* The National Futures Association is considering whether to review leverage limits for FX trades

The dust hasn’t even vaguely settled

….but this is what we know so far:

1. Yesterday queues were forming in Swiss banks, but more interestingly, at bureaux de change. Deeply negative rates and a massive currency appreciation are not lost on the Swiss people – get your swiss francs out of the bank and turn them into euros or dollars. Pics from Twitter – the first is from Geneva, queue began forming from 5pm, second is Cantonal Bank of Zurich:

Geneva fx Cantonal Bank of Zurich

 

2. A number of FX brokers have either gone bust, are teetering on the edge, or are nursing huge losses:
* FXCM (big FX broker, $1.4trn trades last quarter) says it lost $225m and is trying to shore up its capital
* Excel Markets (smaller broker who trades as matched principal) closes down as clients lost so much money they were unable to cover it
* IG Index says it could take a hit of £30m
* Alpari has gone into insolvency

3. Banks and hedge fund losses are only just emerging:
* It forced Greek banks to apply for Emergency Liquidity Assistance (along with other issues such as election risk deposit withdrawals and foreigners no longer buying T Bills)
* John Hancock Absolute Return Currency Fund loses 8.7% according to Bloomberg ($1.9bn assets under management)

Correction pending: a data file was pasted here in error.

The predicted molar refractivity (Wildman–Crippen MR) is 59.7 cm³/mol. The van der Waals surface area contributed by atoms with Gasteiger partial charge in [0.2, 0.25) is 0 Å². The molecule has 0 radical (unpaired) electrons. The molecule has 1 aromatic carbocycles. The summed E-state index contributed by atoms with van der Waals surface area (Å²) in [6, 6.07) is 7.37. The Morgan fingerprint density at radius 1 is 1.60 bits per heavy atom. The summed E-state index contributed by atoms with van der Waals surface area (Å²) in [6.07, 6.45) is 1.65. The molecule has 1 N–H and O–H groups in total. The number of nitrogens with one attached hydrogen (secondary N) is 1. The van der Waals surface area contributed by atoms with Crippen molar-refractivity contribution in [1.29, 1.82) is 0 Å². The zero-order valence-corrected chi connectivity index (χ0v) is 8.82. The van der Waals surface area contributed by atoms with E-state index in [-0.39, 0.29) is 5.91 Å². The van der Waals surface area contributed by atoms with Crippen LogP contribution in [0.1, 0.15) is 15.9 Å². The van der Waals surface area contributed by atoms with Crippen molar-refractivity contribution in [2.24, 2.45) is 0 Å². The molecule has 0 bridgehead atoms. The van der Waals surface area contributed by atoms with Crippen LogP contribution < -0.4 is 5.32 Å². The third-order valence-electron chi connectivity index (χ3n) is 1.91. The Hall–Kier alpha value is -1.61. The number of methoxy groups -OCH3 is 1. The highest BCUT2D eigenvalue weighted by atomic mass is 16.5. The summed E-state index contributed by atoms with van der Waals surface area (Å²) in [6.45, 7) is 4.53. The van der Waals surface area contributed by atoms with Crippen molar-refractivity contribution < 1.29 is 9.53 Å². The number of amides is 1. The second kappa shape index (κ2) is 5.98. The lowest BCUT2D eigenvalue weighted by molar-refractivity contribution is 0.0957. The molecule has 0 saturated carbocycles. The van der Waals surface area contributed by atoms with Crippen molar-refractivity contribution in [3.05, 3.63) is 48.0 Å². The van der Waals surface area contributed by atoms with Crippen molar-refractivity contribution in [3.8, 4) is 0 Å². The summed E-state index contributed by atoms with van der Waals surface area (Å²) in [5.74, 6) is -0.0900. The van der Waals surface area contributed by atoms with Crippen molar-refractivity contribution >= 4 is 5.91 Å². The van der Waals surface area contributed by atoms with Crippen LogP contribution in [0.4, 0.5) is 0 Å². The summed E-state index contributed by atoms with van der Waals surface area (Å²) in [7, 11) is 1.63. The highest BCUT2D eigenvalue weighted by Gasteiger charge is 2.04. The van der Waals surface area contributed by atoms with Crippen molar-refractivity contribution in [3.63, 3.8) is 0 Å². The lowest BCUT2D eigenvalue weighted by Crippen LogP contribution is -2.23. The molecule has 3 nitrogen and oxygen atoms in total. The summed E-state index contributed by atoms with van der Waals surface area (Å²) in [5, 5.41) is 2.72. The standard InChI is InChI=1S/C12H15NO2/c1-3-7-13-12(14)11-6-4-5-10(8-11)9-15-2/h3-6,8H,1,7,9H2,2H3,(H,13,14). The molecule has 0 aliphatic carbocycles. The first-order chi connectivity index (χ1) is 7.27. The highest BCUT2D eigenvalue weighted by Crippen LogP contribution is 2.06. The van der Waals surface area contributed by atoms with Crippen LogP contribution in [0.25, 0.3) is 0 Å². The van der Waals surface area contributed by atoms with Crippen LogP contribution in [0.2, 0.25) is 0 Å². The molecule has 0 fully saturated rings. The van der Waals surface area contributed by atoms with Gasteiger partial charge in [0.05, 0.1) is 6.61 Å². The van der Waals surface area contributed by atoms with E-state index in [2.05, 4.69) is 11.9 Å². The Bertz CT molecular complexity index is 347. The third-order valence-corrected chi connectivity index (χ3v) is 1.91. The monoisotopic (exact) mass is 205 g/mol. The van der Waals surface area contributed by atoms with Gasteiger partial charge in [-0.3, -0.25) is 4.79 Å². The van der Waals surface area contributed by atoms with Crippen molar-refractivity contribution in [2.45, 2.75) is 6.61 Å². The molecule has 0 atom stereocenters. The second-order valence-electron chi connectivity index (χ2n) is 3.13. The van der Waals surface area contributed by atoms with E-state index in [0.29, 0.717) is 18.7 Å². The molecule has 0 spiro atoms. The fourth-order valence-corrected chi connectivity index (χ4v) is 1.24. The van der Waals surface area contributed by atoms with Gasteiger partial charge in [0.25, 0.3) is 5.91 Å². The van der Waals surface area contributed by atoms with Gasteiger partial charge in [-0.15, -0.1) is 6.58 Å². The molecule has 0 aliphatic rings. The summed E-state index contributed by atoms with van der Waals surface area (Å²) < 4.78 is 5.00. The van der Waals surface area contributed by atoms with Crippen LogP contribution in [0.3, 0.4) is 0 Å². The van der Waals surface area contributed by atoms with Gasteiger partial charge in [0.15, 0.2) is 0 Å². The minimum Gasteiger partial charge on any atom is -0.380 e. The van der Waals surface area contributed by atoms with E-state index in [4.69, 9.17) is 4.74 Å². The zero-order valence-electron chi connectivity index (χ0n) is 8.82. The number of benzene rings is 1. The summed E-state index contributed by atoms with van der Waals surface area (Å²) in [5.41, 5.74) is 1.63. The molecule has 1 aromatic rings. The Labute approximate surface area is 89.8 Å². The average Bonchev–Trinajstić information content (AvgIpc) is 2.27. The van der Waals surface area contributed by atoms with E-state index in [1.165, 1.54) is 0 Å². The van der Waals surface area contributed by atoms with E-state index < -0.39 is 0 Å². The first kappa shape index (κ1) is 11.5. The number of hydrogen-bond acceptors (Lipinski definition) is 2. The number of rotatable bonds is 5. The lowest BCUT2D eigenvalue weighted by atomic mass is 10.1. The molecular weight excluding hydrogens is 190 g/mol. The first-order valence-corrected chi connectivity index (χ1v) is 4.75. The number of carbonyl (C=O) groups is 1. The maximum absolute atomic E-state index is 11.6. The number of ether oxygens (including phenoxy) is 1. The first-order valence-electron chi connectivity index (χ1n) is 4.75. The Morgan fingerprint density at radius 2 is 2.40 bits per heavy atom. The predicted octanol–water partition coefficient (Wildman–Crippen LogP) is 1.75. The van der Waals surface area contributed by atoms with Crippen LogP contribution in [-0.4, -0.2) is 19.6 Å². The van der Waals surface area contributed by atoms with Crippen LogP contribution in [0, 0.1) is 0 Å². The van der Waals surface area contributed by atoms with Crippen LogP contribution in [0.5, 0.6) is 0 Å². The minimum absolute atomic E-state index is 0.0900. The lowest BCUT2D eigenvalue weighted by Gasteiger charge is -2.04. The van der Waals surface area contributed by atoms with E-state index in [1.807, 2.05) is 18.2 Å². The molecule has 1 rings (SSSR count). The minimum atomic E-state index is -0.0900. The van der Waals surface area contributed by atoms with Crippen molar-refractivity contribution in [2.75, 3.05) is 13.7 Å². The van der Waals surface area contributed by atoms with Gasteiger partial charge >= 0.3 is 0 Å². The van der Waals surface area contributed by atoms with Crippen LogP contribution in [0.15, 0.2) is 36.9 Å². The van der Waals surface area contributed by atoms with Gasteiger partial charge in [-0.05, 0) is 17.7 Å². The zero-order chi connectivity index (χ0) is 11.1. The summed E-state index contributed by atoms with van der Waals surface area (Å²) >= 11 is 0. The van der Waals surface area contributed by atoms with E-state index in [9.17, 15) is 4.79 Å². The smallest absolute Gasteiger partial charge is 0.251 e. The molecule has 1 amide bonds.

But we all know this raises more questions than answers:

1. What does it mean for other pegged or semi-fixed FX regimes? Intervention is like a red rag to the currency market’s bull, and they just gored one of the biggest central bank matadors. All eyes are on USD/HKD, USD/CNY, EUR/CZK and EUR/DKK

2. What does it mean for other central banks who are ballooning their balance sheets? It’s widely believed that the SNB frontrun ECB QE which is now seen as a done deal (frankly it already was), but the bigger change could come from the BOJ. The Nikkei reported yesterday that some on the BOJ feel that QE costs are outweighing the benefits: the 5yr yield at zero is causing massive problems for the insurance industry who just can’t find enough returns to support their business

3. What does it mean for deflation? Well, economists estimate it could reduce Swiss GDP and CPI by 1% – with rates already at -75bp what will they do next? Our pictures from twitter show what happens when you distort the price of cash in this way – it’s better to get hold of notes and coins. But just as Japan were exporting deflation by weakening their currency, this could mean ultimately that Switzerland exports inflation. But that is some way down the line.

One thing we can be certain of:

Central bank credibility is dead, and market volatility is here to stay.

The Swiss Franc is a major currency. But it took only 20 minutes yesterday for it to move as much as the rouble did in a month.

This kind of price action is frightening. Some of it was driven by option traders – exotic option books had not hedged all of their deltas because they couldn’t agree on what deltas to exchange below 1.2000.

EURCHF 935

 

This is second by second data, and it was moving down and up 5 big figures. That is not normal.

Welcome to the new normal…

 

 

Why the Swiss decision is even more momentous than you think

With a one-page statement, the Swiss National Bank just pulled the rug out from under EUR/CHF. The trouble is, they’ve pulled the rug out from more than just that.

You know by now that Blondemoney is an optimist, but today’s events will cast a very long shadow. This could be the moment we all realise that the Emperor’s shopping bag is empty, there simply aren’t any new clothes. Why?